Enhanced Government Involvement in Agriculture Essential — CPPE Providing insight into the situation, Dr. Muda Yusuf, CEO of the Center for the Promotion of Private Enterprise (CPPE), emphasized the necessity for increased government intervention in agricultural inputs. He stated that an improved security environment would undoubtedly bolster the sector’s performance.

Dr. Yusuf commented, “The escalating food import bill is deeply concerning, especially for a nation as abundantly endowed with arable land and numerous other natural resources as Nigeria. The fundamental issue is governance.”

He underscored the need for proactive government intervention in areas such as agricultural inputs, technology integration, financing, processing, marketing, logistics, land access, and storage. Dr. Yusuf pointed out that the private sector alone cannot provide these crucial support systems. He highlighted that these support mechanisms were present in Nigeria prior to the military’s involvement in political governance in 1966.

He concluded that an improvement in the security situation would inevitably lead to a better performance in the agricultural sector, consequently benefiting employment rates and food security within the nation.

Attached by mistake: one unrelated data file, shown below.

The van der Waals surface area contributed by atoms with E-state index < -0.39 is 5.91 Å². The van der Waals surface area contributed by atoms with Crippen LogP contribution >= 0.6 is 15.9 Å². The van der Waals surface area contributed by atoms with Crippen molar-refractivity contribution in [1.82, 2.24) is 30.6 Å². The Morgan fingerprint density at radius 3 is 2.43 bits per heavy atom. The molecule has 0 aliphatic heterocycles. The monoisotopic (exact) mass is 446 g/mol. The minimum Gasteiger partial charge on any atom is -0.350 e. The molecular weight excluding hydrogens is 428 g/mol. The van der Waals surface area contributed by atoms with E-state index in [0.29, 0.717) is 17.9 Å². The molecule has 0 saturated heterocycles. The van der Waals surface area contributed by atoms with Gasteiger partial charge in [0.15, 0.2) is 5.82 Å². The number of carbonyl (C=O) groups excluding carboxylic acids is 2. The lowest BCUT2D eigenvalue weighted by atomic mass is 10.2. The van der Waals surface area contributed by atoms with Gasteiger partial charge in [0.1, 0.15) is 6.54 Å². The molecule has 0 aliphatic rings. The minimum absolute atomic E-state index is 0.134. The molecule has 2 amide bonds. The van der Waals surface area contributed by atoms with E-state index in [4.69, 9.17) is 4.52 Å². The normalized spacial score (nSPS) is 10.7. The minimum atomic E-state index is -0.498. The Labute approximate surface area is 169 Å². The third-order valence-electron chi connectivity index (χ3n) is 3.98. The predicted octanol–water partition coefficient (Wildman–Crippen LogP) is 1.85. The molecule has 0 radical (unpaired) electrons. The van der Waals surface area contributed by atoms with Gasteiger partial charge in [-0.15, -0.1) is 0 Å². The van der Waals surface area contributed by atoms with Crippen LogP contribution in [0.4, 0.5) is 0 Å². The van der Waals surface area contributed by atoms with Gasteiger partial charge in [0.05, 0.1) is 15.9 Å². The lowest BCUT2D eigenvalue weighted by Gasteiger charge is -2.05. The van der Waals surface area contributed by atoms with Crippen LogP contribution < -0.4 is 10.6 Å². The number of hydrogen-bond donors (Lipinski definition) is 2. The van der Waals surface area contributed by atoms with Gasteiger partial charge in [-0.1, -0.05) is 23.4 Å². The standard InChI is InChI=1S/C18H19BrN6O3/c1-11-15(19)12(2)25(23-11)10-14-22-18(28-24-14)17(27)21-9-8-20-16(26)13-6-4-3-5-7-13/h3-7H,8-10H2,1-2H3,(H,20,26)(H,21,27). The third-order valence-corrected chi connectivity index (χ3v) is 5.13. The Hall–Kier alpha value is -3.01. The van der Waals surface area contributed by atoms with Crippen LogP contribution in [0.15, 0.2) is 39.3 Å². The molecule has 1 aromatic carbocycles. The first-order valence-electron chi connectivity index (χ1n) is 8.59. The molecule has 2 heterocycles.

Negative Ramifications for Naira Value Highlighted by NACCIMA Engaging with Financial Vanguard on this issue, Sola Obadimu, the Director General of the Nigerian Association of Chambers of Commerce Industry Mines and Agriculture (NACCIMA), attributed the growing dependence on food imports to factors such as insecurity, deteriorating infrastructure, and the absence of power and preservation facilities for domestically produced agricultural goods.

Regarding the economic implications, particularly the effect on the Naira’s value, Obadimu pointed out that the Naira could potentially continue to depreciate. He stressed that strengthening the Naira necessitates an emphasis on exports outpacing imports and a commitment to consuming locally available products. He also emphasized the importance of reducing unnecessary cravings for imported luxury items.

While acknowledging the need to address corruption surrounding the opaque fuel subsidy system and the dual forex rates, Obadimu underscored that the infrastructure in more advanced economies is considerably superior. He emphasized that for Nigeria to strengthen its economy and its currency, it should focus on improving its infrastructure quality to justify the adoption of liberal market forces.